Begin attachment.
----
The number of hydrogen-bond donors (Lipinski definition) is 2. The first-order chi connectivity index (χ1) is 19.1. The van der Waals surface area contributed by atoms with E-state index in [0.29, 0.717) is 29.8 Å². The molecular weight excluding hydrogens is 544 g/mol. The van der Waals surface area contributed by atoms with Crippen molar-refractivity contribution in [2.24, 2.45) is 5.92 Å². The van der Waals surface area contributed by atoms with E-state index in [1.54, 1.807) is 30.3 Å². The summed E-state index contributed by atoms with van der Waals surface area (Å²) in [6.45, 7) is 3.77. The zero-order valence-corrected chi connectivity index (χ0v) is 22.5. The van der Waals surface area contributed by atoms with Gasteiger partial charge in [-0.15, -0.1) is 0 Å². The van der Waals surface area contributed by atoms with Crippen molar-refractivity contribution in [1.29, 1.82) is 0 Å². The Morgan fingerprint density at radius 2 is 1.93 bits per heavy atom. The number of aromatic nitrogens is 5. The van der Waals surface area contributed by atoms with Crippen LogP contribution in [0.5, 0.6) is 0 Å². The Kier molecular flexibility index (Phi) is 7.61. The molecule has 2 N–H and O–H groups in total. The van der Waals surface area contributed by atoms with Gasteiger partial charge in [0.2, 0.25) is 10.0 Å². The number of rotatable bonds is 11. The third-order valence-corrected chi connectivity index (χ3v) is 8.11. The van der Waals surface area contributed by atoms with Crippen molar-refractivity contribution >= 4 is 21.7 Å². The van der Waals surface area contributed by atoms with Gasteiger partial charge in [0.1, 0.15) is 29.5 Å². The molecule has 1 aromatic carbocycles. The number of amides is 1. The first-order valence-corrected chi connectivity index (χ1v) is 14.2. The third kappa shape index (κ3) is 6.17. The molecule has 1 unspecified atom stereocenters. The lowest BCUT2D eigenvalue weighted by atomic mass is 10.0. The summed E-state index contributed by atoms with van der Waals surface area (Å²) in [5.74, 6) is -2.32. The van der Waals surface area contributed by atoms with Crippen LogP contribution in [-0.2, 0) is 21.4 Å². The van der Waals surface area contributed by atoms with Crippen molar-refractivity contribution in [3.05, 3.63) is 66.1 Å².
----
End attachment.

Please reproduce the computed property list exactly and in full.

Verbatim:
The number of hydrogen-bond donors (Lipinski definition) is 2. The first-order chi connectivity index (χ1) is 19.1. The van der Waals surface area contributed by atoms with E-state index in [0.29, 0.717) is 29.8 Å². The molecular weight excluding hydrogens is 544 g/mol. The van der Waals surface area contributed by atoms with Crippen molar-refractivity contribution in [2.24, 2.45) is 5.92 Å². The van der Waals surface area contributed by atoms with E-state index in [1.54, 1.807) is 30.3 Å². The summed E-state index contributed by atoms with van der Waals surface area (Å²) in [6.45, 7) is 3.77. The zero-order valence-corrected chi connectivity index (χ0v) is 22.5. The van der Waals surface area contributed by atoms with Gasteiger partial charge in [-0.15, -0.1) is 0 Å². The van der Waals surface area contributed by atoms with Crippen molar-refractivity contribution in [1.29, 1.82) is 0 Å². The Morgan fingerprint density at radius 2 is 1.93 bits per heavy atom. The number of aromatic nitrogens is 5. The van der Waals surface area contributed by atoms with Crippen LogP contribution in [0.5, 0.6) is 0 Å². The Kier molecular flexibility index (Phi) is 7.61. The molecule has 2 N–H and O–H groups in total. The van der Waals surface area contributed by atoms with Gasteiger partial charge in [0.2, 0.25) is 10.0 Å². The number of rotatable bonds is 11. The third-order valence-corrected chi connectivity index (χ3v) is 8.11. The van der Waals surface area contributed by atoms with Crippen molar-refractivity contribution >= 4 is 21.7 Å². The van der Waals surface area contributed by atoms with Gasteiger partial charge in [0.1, 0.15) is 29.5 Å². The molecule has 1 aromatic carbocycles. The number of amides is 1. The first-order valence-corrected chi connectivity index (χ1v) is 14.2. The third kappa shape index (κ3) is 6.17. The molecule has 1 unspecified atom stereocenters. The lowest BCUT2D eigenvalue weighted by atomic mass is 10.0. The summed E-state index contributed by atoms with van der Waals surface area (Å²) in [5.74, 6) is -2.32. The van der Waals surface area contributed by atoms with Crippen LogP contribution in [-0.2, 0) is 21.4 Å². The van der Waals surface area contributed by atoms with Crippen molar-refractivity contribution in [3.05, 3.63) is 66.1 Å².